Early in his investigation, Turner reported that “the dogs appeared to be losing weight” and told Nivens she had too many animals in too small an area.

“This looked like a farmyard with lots of space,” Brotherton said.

Judge Porter asked how does someone see pain in an animal. “There has to be something besides, 'I don't like the amount of space.'”

Upon visiting the property June 29 with deputy Turner, veterinarian Jan Richards of Chimacum reported the seven puppies appeared malnourished.

Sara Penhallegon, director of Center Valley Animal Rescue near Quilcene, received those puppies after their seizure and told the Leader they were initially underweight and some were emaciated.

Wilson said Nivens had direct knowledge of the condition in which the animals were living.

“A reasonable person would've known the animals needed medical attention; a reasonable person would've known the animals needed more space,” Wilson said. “I don't know if she interacted with the animals. That's criminal negligence if she didn't even know what conditions the animals were in.”

Chickens and goats rescued from Nataliya Nivens will
not recover entirely from their injuries, but all are happy, healthy
and very 
friendly, according to Center Valley Animal Rescue. 
(Cydney McFarland/Peninsula Daily News)

Brotherton said Nivens had been in the process of finding a new place for the animals and expected to move them July 1 into rented dog kennel space.

“She said she would move them as soon as she could,” Brotherton said. “The deputy basically gave her a month. On July 1, she showed up with some friends to move the animals and didn't find anything.”

Defense attorney Brotherton said an apparent lack of food is not enough to support the charge, unless the lack of food can be shown to have caused pain.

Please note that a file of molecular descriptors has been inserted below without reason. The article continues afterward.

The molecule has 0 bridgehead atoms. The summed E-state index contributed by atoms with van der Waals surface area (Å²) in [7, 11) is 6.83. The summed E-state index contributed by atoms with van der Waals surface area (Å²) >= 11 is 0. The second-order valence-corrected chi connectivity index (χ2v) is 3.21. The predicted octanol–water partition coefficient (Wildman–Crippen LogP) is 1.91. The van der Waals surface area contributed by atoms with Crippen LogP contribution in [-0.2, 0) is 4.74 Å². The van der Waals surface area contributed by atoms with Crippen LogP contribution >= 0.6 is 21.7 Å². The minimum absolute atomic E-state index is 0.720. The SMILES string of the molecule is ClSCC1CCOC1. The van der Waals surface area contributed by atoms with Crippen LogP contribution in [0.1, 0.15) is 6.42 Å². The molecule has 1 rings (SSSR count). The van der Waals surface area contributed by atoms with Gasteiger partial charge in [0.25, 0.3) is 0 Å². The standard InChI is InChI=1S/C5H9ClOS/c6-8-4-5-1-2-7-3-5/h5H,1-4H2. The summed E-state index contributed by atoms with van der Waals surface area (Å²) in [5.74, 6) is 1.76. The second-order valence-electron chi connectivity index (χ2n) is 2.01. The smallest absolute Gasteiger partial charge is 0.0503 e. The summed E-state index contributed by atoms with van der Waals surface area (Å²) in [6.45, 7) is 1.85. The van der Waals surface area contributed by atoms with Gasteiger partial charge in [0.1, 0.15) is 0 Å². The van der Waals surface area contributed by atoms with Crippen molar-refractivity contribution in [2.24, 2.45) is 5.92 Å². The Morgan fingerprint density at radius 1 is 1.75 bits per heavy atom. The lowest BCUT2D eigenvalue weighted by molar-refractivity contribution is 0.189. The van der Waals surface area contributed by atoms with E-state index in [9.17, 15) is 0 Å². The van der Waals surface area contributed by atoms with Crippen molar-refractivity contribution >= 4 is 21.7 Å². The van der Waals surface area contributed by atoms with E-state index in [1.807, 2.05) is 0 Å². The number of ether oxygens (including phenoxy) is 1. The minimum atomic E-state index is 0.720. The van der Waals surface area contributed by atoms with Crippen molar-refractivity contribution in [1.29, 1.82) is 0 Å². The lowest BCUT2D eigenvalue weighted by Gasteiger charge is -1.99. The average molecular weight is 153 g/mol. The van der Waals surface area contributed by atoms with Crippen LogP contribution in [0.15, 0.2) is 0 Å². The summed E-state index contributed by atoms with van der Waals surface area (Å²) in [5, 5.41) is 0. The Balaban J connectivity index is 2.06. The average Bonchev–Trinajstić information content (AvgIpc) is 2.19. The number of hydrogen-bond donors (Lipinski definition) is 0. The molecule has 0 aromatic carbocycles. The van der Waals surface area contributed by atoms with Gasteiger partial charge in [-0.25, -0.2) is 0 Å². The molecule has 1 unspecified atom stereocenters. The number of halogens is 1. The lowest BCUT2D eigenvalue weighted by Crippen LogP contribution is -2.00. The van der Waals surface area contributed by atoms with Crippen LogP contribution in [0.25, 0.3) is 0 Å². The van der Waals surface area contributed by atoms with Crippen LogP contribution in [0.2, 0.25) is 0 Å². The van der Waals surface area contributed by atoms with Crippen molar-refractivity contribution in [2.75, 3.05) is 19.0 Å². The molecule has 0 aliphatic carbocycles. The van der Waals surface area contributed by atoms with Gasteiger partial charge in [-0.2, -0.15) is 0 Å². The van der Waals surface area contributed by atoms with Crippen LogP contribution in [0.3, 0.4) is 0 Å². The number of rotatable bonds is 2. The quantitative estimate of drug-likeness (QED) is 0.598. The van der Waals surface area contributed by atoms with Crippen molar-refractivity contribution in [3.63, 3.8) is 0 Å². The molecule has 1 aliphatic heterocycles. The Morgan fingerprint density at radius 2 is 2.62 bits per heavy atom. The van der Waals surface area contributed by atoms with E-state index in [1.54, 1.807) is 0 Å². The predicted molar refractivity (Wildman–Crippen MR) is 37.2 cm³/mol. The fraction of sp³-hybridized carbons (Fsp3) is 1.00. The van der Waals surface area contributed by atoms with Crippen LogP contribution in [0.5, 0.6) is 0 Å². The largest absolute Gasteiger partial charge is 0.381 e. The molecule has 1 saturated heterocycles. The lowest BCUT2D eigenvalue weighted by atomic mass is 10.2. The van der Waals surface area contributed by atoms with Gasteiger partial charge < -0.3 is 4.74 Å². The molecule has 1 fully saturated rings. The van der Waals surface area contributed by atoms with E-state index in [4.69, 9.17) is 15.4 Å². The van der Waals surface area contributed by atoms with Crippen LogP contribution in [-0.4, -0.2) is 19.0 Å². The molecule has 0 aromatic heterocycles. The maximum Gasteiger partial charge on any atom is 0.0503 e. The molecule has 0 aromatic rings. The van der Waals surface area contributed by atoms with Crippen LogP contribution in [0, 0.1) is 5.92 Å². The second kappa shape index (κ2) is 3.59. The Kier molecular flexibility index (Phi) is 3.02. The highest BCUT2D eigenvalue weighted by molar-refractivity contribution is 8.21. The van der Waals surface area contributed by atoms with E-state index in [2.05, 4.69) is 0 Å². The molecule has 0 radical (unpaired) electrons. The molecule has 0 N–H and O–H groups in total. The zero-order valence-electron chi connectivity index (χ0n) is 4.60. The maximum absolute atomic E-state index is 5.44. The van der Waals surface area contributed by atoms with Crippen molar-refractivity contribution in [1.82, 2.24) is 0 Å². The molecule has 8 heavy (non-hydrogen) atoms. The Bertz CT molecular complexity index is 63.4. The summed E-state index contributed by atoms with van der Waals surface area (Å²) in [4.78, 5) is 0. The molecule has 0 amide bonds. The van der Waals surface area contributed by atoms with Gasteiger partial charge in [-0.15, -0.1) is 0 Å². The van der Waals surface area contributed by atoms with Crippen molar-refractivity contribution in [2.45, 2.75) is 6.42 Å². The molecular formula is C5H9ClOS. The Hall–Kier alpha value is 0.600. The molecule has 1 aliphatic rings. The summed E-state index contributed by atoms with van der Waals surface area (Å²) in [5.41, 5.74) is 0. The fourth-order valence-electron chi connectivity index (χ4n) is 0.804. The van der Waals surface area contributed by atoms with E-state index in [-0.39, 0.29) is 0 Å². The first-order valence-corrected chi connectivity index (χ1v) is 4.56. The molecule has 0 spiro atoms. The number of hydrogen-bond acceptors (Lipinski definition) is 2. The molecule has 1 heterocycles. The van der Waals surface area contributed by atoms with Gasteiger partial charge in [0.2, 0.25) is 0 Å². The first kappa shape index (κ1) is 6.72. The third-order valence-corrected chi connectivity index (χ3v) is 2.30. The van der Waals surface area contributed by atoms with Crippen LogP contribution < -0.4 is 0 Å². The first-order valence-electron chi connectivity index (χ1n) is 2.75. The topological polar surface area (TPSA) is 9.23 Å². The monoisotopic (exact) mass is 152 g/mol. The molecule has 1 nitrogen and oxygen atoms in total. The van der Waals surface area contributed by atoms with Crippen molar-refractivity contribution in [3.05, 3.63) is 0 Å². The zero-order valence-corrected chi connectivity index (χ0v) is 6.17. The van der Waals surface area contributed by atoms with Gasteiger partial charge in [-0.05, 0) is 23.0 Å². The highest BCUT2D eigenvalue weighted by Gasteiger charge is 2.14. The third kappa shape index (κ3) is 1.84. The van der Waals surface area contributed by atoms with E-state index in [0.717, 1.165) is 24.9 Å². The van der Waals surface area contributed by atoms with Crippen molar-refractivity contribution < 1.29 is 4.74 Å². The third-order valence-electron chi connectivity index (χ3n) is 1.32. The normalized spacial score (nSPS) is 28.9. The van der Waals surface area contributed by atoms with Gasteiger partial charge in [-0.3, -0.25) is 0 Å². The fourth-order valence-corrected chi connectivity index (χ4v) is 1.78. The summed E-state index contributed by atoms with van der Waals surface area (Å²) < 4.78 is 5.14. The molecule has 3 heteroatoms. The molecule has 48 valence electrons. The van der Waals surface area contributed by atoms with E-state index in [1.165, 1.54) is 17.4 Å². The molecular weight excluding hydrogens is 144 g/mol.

“They [deputies] probably caused more harm than anyone else through there strong arm tactics,” he said, noting it took several hours to round up the animals. “I'm very confident it's going to go to trial and the jury will look at the evidence and find her innocent.”

Good luck with that.

(PT Leader - Aug 31, 2016)

Kentucky: Two Laurel County dogs die after ingesting meth; registered sex offender Benjamin Burdette charged

KENTUCKY --  Benjamin David Burdette, age 40 of London, is in jail charged with Wanton Endangerment – first-degree and two counts of Cruelty to Animals – second-degree.

Deputies with the Laurel County Sheriff's Office arrested Burdette on Tuesday morning at a home on White Oak Road.

Deputies were dispatched to the home regarding a complaint about an argument. When they arrived, they say they discovered Burdette had been using meth in the presence of a two-year old girl.

In addition, deputies said they found several medications, chemicals, and meth pipes that the toddler could have easily accessed. The little girl was removed from the home by Social Services.


Deputies also found two small dogs in the home. One of them, a terrier, appeared to be in distress. Both dogs were taken to the Cumberland Valley Animal Hospital. One dog died. The other dog had to be euthanized. A veterinarian believes both dogs were fed meth.

"I don't how you get a dog to eat meth. I don't know if it tastes good to a dog," said Susan Smith, with Cumberland Valley Animal Hospital. "No clue how you would get a dog to ingest it unless you hid it in a hot dog or something to poison it with."

Burdette was also charged on two counts of Failure to Comply with Sex Offender Registration, and for being a persistent felony offender.

Burdette is lodged in the Laurel County Detention Center.

Anna Burdette was also charged.

(WKYT - Aug 24, 2016)

Pennsylvania: Corrections officer Chad Holland charged in death of K-9 left in hot car

PENNSYLVANIA -- A Pennsylvania corrections officer has been charged after a drug-detecting police dog in his care died last month after it was left in a hot vehicle for 2-1/2 hours during a training exercise.

State police said Tuesday that Sgt. Chad Holland has been charged with animal cruelty in the July 7 death of 2-year-old Totti at the state prison at Rockview near Bellefonte in Centre County.

RIP Totti reports dog handlers tried to cool the yellow Labrador with a water hose and ice after they realized he was locked in the car, but the dog later died.

An online petition urging the Department of Corrections to fire Holland was started after the dog’s death.

It’s unclear if he has an attorney who can comment on the charges.

(Seattle Times - Aug 30, 2016)